Supremacy in Titillating the Tongues

Embracing the life at the hostel had its contours of white and grey with the lentil soup (Daal) standing out to be the sole saviour in finishing off the plate full of rice that was a clear reminder of the grim tale of a poignant scene unfolding straight from either a Satyajit Ray or Shyam Benegal’s portrayal of man’s eternal struggle with and for food! The consolation in the form of either the stir fried vegetables, a piece of a pale fish non committal to its fate swimming in the water (curry), a solitary boiled egg doused in yester night’s curry or the finger licking good pieces of rubber that we know as chicken were the sad side dishes following a strict rooster of the hostel’s kitchen committee were to become a staple diet that could put today’s dietitians to shame.

An occasional overture from the Nona’s (cook) kitchen in form of mashed potatoes with its skin being the richest source of protein added intermittent spice to the ritual of meals along with the porridge (served only on Sunday’s and Holidays) before the classes in the mornings and the dinner, after an engrossing series of Teen Patti at the hostel rooms.

The hostel’s meal calendar was infrequently invaded with feasts during festivities, with the mutton gloating over on the regular meal items in ensuring its supremacy in titillating the tongues, in asking for more and forever!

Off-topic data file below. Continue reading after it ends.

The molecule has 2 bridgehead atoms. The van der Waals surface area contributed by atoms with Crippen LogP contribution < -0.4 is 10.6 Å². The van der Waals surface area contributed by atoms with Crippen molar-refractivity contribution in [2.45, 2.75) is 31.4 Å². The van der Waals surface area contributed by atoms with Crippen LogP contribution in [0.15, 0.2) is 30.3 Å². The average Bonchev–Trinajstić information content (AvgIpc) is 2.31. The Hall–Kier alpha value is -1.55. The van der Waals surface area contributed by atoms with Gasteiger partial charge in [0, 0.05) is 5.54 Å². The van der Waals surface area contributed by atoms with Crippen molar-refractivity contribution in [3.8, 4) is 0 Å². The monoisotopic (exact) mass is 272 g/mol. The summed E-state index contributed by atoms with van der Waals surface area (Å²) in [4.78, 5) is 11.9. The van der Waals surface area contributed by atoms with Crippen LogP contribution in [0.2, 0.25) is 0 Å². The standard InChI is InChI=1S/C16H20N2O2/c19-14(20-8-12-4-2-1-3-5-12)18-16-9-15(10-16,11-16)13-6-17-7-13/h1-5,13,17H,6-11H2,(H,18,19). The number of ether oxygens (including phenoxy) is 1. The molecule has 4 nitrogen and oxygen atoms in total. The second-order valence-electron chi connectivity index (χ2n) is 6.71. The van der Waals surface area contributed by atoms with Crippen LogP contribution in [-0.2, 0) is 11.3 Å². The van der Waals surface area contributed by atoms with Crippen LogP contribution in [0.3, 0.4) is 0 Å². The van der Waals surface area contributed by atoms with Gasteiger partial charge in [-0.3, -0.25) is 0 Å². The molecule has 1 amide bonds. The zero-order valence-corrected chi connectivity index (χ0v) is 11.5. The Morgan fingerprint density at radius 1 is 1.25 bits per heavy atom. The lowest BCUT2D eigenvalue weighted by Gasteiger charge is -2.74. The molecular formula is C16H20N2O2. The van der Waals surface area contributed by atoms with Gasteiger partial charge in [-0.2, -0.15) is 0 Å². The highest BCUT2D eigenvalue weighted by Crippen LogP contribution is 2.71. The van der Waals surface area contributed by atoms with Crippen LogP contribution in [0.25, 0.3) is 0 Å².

Necessity has always been a mother to inventions and the two significant contributions made by the geniuses during my life at the Hostel were, first, the converting of a dimly lit room in to a full moon sonata by using wires, shaving blades and discarded fluorescent tubes and the second being the water heating elements or rods doubling as the electric kettle and cooker for preparing tea, coffee and Maggi!

The other notable discoveries were the secret passage to the Hostel Superintendent’s quarters by the voyeurs, handcrafted mechanised door knobs replacing door locks, multipurpose keys, especially to unlock the bi-cycles for the night shows (films) obviously without the knowledge of the poor owner of the bi-cycle and last but not the least, learning to survive on a dole after the 15th of every month. The fixtures who became almost father figures to our lives were the Tea stall, cigarette vendor, Bora Tarkari stall, road side thatched stalls serving delicious Dalmas and Macho Munda Bhoja and what occupied an elite place of pride during the first 15 days of every month were the joints like Eats and watering holes like Trimurti who were so conditioned to our plight for plenty that they chose not to recognise or know anyone of us after the 16th of every month for the fear of losing their place to being considered at par with the Chai and Cigarette vendors.

But one thing was agreed upon by most of the regular debtors like us was neither to contest the claim nor to offer any resistance to the creditor when they produced the roll of honours for the debtors in claiming a bill which inevitably carried traces of doubt on the sanctity of their claim, at the beginning of every month. We were to survive the current month and they were our father figures, no doubt!


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